It was perhaps ambitious to describe, define and provide management guidelines for this syndrome in a single publication. The inclusion of diagnostic criteria and practical clinical strategies, however, enhanced the publications appeal. The provisional diagnostic criteria we proposed have generally been replicated in subsequent publications. We highlighted some of the difficulties in applying criteria designed for drug or substance abuse and dependence in these patients. The tolerance to, ‘withdrawal’ from, and escalating long-term use of dopamine replacement therapies in most patients with advancing PD would fulfil criteria for substance dependence in the Diagnostic and Statistical Manual of Mental Disorders DSM-IV and now for substance use disorder in DSM-V, emphasising the difficulty in using these criteria for this population.19 20

The management guidelines we suggested were largely based on our experience in managing the patients described in the paper, however, even 20 years later, no interventions to manage dopamine dysregulation syndrome were considered to have sufficient evidence of efficacy in a recent evidence-based medicine review of non-motor features of PD.21 The difficulty we described in attempting to reduce levodopa and dopamine replacement therapy in this population has been shared by others, with drug hoarding and obtaining additional supplies from different providers or now online particularly problematic. Many patients are resistant to therapeutic interventions with only 40%–53% of patients achieving remission in longitudinal studies.8 22

We reported continuous rather than intermittent apomorphine infusion as a therapeutic strategy, though a recent longitudinal study following a cohort of patients who fulfilled the criteria proposed in our original paper found levodopa intestinal gel infusion (LCIG) and subthalamic nucleus deep brain stimulation (DBS) beneficial in a large proportion of their patients.8 These device-assisted therapies were not widely available at the time of our report. Patients with dopamine dysregulation undergoing any device assisted therapies still require extensive multidisciplinary intervention and symptoms may persist or even originate after DBS and LCIG.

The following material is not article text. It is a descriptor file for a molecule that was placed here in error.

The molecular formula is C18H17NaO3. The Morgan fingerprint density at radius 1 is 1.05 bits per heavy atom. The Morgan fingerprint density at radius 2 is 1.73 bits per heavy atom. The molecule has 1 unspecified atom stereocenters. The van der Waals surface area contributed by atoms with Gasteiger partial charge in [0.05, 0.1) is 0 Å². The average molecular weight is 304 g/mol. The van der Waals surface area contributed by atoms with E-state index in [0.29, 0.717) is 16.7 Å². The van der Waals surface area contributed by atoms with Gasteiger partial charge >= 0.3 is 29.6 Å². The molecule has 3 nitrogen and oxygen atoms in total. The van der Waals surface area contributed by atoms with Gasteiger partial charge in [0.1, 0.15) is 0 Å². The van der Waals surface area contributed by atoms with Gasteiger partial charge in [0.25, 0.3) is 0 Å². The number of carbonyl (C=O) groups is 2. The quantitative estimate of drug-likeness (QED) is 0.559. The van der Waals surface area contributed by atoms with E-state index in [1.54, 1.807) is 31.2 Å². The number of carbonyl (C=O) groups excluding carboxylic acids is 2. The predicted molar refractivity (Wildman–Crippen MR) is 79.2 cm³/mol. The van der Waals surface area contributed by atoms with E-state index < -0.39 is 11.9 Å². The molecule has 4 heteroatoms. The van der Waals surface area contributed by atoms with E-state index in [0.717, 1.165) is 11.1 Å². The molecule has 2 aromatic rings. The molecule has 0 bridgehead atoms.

The increased appreciation and understanding of behavioural consequences of dopamine replacement therapy in PD has its origin in their observation and recognition in clinical cohorts, akin to our initial understanding of the clinical syndrome stemming from James Parkinson’s seminal observations a century ago.23 This reinforces the roles of comprehensive history taking, caregiver reports and considering non-motor as well as motor responses to the broadening therapeutic interventions in PD and related conditions.

References

View Abstract

Footnotes

  • Funding The authors have not declared a specific grant for this research from any funding agency in the public, commercial or not-for-profit sectors.

  • Competing interests None declared.

  • Patient consent for publication Not required.

  • Provenance and peer review Commissioned; internally peer reviewed.

Request Permissions

If you wish to reuse any or all of this article please use the link below which will take you to the Copyright Clearance Center’s RightsLink service. You will be able to get a quick price and instant permission to reuse the content in many different ways.